|Non-founder human capital and the long-run growth and survival of hightech ventures
|ترجمه عنوان مقاله
|سرمايه انساني غير بنیانگذار و رشد و بقای درازمدت پروژه های با تکنولوژی بالا
|تعداد صفحات مقاله
|رشته های مرتبط
|مدیریت و اقتصاد
|گرایش های مرتبط
|اقتصاد مالی و مدیریت مالی
|تکنولوژی – Technovation
|دانشگاه ساسکس، انگلستان
|عملکرد طولانی مدت، رشد، زنده ماندن، سرمایه انسانی غیر بنیادی، NTBF ، تئوری آستانه، خروج کارآفرین، پیری شرکت
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|لینک این مقاله در سایت الزویر (ساینس دایرکت) Sciencedirect – Elsevier
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|۱٫ Introduction and key literature
There is a sizeable body of literature on human capital in high-tech firms (Westhead and Cowling, 1995; Aspelund et al., 2005; Colombo and Grilli 2005, 2010; Ganotakis 2012; Delgado-Verde et al., 2016) but, in line with the widely prevalent ‘upper echelon’ theory (Hambrick and Mason, 1984), nearly all of this literature has focused on the role of founders, CEOs or top management teams. This paper draws from a diffuse but growing body of research on the role of non-founder human capital (Smith et al., 2005; Klaas et al., 2010; De Winne and Sels, 2010 ; Andries and Czarnitzki, 2014). While founders are clearly important, this paper aims to provide a counterpoint to ‘upper echelon’ approaches by arguing that the ability to access these workforce skills plays a crucial role in shaping the growth and survival prospects of a firm as it progresses through its life course.
This study’s examination of the relationship between non-founder human capital and performance is also informed by recent criticism of the use of single measures such as survival, employment growth, or sales growth (Miller et al., 2013; Coad et al., 2016a). Indeed, research on ‘growth’ and ‘survival’ shows that these terms should not be considered in isolation. For instance, many companies may survive for years without generating meaningful economic growth (Nightingale and Coad, 2014; Brown and Mason, 2014). Meanwhile the growing body of literature discussing entrepreneurial exit explores the multitude of reasons why firms may shut down for reasons that are not immediately associated with ‘failure’, such as retirement or the availability of attractive opportunities for the entrepreneur elsewhere (Wennberg et al., 2010, 2016; Coad, 2014; DeTienne et al., 2015; Luzzi and Sasson, 2016). This has been conceptualised in Gimeno et al. (1997) and DeTienne et al. (2008), who consider entrepreneurs’ thresholds for exit and argue that a range of personal and environmental factors may increase or lower an entrepreneur’s willingness to persist with their business despite poor performance. This paper builds on this work to consider the role of access to different sources of human capital on firms’ tendency to persist despite low growth, exit despite high growth, or thrive by continuing through high growth.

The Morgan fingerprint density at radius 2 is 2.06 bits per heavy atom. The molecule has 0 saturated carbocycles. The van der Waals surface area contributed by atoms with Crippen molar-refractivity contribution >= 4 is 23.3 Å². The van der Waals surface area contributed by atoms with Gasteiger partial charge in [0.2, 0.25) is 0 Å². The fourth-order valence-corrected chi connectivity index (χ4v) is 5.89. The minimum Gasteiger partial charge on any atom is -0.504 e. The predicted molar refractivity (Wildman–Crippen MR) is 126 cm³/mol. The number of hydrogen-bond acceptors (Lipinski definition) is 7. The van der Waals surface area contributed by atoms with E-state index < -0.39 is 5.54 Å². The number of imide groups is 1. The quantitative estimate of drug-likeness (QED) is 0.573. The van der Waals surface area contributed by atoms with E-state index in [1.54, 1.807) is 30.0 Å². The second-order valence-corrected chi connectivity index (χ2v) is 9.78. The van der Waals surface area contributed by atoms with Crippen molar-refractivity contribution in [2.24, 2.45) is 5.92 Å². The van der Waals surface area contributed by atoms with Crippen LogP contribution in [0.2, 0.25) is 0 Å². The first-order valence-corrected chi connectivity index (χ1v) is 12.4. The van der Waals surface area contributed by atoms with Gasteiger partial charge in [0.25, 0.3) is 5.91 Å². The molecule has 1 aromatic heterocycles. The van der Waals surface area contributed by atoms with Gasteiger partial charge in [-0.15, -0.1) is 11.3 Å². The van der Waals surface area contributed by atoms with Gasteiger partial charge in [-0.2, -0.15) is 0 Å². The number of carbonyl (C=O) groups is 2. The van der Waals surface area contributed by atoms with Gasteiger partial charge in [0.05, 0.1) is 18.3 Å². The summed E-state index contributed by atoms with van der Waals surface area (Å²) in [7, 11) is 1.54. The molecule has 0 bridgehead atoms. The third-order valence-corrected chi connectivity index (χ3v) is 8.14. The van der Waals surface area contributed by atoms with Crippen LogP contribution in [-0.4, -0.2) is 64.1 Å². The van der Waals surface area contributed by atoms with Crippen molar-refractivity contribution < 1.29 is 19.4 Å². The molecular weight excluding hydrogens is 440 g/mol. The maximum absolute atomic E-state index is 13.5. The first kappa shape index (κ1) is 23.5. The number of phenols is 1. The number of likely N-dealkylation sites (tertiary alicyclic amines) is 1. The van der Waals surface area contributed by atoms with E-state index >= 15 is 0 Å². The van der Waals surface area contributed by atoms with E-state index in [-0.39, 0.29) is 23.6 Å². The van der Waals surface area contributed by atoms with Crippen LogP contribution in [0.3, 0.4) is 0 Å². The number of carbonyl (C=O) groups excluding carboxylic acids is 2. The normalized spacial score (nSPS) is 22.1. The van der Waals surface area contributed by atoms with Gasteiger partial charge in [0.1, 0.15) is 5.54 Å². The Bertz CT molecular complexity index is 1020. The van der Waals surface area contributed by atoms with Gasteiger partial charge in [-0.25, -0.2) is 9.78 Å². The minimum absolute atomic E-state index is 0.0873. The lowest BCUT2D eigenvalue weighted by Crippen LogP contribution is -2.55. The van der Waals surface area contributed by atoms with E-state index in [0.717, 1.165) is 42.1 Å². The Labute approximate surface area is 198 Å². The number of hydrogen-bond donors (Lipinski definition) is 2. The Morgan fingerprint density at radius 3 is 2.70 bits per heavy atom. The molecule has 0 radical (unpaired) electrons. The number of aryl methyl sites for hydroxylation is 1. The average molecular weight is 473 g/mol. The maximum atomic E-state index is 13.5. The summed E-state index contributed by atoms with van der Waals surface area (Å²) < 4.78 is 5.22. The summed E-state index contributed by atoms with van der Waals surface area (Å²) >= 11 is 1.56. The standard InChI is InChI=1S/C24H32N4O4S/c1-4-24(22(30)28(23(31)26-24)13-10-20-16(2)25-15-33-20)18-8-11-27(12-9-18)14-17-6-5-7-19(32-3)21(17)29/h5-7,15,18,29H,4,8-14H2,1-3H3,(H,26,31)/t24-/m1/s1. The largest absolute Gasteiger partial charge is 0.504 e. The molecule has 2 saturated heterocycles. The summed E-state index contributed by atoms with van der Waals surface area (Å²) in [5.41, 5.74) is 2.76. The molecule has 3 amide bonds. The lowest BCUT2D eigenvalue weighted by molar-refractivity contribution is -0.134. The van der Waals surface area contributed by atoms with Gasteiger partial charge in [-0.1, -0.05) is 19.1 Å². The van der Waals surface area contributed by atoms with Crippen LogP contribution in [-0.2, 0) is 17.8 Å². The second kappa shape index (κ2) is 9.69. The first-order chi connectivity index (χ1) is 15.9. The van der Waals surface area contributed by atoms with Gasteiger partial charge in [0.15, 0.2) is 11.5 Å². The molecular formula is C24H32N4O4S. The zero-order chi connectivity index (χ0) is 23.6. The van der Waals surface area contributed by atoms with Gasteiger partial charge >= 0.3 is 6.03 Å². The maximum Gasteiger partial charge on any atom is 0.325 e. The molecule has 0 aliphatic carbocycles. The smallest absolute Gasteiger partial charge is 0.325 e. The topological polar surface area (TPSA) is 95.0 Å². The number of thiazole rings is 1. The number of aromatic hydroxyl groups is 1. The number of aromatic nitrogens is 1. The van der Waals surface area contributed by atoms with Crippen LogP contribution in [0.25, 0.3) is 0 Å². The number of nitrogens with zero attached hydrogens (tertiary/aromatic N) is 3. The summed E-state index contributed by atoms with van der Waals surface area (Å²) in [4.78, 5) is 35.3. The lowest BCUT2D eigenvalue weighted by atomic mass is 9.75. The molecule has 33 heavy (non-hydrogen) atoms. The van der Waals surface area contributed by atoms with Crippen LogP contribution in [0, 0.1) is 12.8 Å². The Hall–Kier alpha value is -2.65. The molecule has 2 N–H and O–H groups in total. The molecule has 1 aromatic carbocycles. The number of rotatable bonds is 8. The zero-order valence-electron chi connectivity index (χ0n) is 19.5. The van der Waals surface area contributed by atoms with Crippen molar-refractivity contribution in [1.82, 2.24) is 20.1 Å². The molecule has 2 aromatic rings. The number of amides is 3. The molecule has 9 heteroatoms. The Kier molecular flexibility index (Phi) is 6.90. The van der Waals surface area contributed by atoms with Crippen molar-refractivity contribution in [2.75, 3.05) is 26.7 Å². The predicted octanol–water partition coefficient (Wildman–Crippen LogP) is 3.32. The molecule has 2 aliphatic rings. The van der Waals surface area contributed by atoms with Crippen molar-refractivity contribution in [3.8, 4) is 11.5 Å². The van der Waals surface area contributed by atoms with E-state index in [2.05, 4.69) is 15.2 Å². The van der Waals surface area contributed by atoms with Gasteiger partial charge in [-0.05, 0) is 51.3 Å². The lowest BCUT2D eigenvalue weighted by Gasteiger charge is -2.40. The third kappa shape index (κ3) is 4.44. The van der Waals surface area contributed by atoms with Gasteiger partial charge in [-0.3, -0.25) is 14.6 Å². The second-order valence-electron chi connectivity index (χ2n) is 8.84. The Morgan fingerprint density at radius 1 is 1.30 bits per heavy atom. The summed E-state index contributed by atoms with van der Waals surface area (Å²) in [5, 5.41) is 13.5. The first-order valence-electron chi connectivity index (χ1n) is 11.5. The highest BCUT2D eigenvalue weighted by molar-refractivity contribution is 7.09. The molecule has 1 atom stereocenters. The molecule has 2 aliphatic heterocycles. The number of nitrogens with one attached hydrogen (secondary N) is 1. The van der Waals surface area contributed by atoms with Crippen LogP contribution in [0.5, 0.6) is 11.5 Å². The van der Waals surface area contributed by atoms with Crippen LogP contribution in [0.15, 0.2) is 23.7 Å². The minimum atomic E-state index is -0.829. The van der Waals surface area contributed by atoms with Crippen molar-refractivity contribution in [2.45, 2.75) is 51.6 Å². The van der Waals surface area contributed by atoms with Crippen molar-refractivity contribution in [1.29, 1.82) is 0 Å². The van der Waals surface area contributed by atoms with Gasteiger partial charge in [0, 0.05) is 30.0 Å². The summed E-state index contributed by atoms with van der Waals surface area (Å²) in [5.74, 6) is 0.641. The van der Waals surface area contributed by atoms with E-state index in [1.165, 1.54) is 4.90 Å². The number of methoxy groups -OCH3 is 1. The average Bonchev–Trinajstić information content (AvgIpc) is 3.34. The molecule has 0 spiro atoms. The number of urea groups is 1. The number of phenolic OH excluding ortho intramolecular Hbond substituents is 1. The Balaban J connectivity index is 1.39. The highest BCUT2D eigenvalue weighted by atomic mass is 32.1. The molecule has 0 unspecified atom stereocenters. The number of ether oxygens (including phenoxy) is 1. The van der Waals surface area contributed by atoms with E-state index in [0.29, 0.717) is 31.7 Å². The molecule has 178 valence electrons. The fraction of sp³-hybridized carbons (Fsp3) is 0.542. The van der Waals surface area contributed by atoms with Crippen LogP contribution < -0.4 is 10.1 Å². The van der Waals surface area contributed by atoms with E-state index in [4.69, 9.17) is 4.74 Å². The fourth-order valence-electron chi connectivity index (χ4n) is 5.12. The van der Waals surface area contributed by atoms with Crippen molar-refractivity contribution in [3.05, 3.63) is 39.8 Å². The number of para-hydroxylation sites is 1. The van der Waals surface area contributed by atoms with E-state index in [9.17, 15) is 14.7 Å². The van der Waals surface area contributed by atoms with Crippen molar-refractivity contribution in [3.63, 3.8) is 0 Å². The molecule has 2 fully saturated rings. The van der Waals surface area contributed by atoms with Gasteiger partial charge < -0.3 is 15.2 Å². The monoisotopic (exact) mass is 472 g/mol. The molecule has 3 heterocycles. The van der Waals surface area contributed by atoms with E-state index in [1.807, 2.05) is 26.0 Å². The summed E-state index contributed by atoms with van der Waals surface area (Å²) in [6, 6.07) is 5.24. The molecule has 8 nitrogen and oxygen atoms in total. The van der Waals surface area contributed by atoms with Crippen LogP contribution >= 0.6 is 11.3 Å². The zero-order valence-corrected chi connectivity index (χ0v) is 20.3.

A firm’s likelihood to persist, exit or grow is significantly informed by the stage of the life course in which the firm is observed. The firm aging literature (Henderson, 1999; Sorensen and Stuart 2000; Thornhill and Amit 2003) demonstrates the range of challenges that firms face as they progress from new firms, into ‘adolescence’ (see Aspelund et al. (2005), Courderoy et al. (2012) on new technology based firms, or NTBFs), and on into maturity. As firms age they face different requirements for human capital, investment (financial capital) and market challenges. These changing demands of the life course have significant implications on entrepreneurs’ threshold for exit, as does entrepreneurs’ ability to access resources such as workforce skills. This paper sets forth a model linking skills, threshold theory and firm aging,in which it argues that inability to access certain types of human capital at a particular time in a firm’s life course may have significant longterm consequences on its performance and/or survival. In particular, it argues that while founders themselves may have sufficient human capital to keep firms from failing, lack of non-founder managerial capital in initial phases of the life course lowers these founders’ threshold for acceptable returns required not to exit. Consequently founders accept suboptimal returns instead of exiting the market. Conversely, the paper argues that among firms that have shown higher growth, lack of specific managerial capital later in the life course means that founders may choose to exit rather than continue their successful businesses.